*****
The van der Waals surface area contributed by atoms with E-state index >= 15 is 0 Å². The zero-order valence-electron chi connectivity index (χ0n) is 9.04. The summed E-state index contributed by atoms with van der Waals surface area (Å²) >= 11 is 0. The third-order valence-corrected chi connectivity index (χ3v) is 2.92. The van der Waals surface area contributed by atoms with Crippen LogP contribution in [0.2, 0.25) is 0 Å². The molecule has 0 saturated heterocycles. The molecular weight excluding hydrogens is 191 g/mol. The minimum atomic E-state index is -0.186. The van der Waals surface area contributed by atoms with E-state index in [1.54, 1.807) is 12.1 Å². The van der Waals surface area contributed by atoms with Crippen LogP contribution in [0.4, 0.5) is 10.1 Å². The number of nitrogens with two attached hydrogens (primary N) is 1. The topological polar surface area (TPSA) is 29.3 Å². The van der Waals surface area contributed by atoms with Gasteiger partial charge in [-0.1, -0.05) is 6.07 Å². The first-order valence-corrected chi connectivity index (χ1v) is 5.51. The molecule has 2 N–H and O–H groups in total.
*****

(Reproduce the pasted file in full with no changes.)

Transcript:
The van der Waals surface area contributed by atoms with E-state index >= 15 is 0 Å². The zero-order valence-electron chi connectivity index (χ0n) is 9.04. The summed E-state index contributed by atoms with van der Waals surface area (Å²) >= 11 is 0. The third-order valence-corrected chi connectivity index (χ3v) is 2.92. The van der Waals surface area contributed by atoms with Crippen LogP contribution in [0.2, 0.25) is 0 Å². The molecule has 0 saturated heterocycles. The molecular weight excluding hydrogens is 191 g/mol. The minimum atomic E-state index is -0.186. The van der Waals surface area contributed by atoms with E-state index in [1.54, 1.807) is 12.1 Å². The van der Waals surface area contributed by atoms with Crippen LogP contribution in [0.4, 0.5) is 10.1 Å². The number of nitrogens with two attached hydrogens (primary N) is 1. The topological polar surface area (TPSA) is 29.3 Å². The van der Waals surface area contributed by atoms with Gasteiger partial charge in [-0.1, -0.05) is 6.07 Å². The first-order valence-corrected chi connectivity index (χ1v) is 5.51. The molecule has 2 N–H and O–H groups in total.